New handhelds get a grip on Palm OS
By Richard Shim and John G. Spooner
Staff Writers, CNET News.com
August 19, 2002, 4:04 PM PT
Both Sony and Acer have recently unveiled new devices based on the Palm operating system, but the gadgets are on opposite ends of the spectrum when it comes to price and features.
Sony began selling a new $199 Clie model in the United States on Monday. Its PEG-SJ20 is meant for consumers looking for a simple, relatively inexpensive handheld. Meanwhile, Acer introduced its first handhelds using the Palm OS late last week: the fancier $299 s50 and $359 s60. The Acer devices will be available worldwide starting in September.
The devices entered a slumping handheld market. According to research firm Gartner, worldwide handheld shipments declined in the second quarter by 3.5 percent compared with the second quarter of 2001, dropping to 2.7 million units. Analysts have said some buyers are waiting on new units that will incorporate Palm’s beefed up OS 5–released to developers in June–but many handheld company executives still see growth potential in the market for low-end devices.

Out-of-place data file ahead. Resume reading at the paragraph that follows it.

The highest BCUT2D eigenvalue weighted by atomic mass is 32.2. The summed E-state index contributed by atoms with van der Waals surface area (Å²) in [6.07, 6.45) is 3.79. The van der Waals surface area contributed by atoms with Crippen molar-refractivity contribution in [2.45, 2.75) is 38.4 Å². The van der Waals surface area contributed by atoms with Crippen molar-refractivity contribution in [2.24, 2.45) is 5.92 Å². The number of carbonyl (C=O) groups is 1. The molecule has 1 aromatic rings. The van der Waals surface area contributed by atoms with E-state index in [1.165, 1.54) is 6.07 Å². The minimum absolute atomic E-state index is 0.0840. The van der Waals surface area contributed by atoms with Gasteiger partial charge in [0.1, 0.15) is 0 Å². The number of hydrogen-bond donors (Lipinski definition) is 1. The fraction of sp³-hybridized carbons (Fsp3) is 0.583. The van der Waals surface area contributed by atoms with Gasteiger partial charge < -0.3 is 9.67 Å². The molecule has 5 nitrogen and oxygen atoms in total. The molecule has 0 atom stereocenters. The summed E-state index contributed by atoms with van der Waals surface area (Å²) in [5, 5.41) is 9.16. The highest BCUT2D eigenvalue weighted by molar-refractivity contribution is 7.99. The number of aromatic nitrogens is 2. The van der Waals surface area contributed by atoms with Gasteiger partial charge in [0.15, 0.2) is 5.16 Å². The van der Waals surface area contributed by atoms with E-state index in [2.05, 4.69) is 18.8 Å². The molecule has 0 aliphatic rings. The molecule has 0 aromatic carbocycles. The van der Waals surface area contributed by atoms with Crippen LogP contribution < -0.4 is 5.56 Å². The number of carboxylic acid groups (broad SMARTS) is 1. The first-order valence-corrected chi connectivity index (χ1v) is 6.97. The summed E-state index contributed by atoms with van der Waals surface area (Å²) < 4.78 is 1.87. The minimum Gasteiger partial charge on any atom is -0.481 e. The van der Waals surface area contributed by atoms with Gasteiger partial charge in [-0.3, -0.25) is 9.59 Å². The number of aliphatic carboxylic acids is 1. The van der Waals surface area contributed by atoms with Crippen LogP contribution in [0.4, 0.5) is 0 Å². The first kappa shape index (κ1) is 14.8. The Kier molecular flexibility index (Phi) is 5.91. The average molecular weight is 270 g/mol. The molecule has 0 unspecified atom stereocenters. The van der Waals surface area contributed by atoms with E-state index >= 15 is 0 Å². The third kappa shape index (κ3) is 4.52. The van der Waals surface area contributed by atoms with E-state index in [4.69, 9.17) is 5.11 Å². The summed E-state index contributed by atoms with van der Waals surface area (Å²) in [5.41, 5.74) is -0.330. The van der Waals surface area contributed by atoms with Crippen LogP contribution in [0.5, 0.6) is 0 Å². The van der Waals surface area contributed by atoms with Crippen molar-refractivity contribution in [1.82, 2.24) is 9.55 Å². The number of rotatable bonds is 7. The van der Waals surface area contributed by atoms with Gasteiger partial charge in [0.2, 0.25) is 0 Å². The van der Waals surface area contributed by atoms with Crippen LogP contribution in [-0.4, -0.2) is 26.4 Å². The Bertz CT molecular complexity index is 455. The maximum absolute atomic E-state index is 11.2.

Sony appears to be headed in that direction. The consumer electronics giant launched in late July an entry-level device, the $149 PEG-SL10, which the PEG-SJ20 resembles in terms of features.
The new PEG-SJ20 offers 16MB of memory for storing data–8MB more the Clie PEG-SL10–and a rechargeable lithium-ion battery. Two AAA-alkaline batteries power the PEG-SL10.
Acer is not a major player in the handheld market, and its initial high-end efforts are probably not aimed at increasing market share. The heart of the market beats fastest for devices that cost $200 or less, analysts say.
Acer’s s50 and s60 come with color screens, 16MB of memory and Memory Stick expansion slots. The s60 also comes with an integrated digital audio player and audio recorder.
The main difference between the two units is that the s60 allows for MP3 playing and voice recording to the memory stick. It also has an internal speaker and headphone jack. Many handware manufacturers have begun using Sony’s memory stick, but Acer will be the first, other than Sony, to use that technology in a PDA.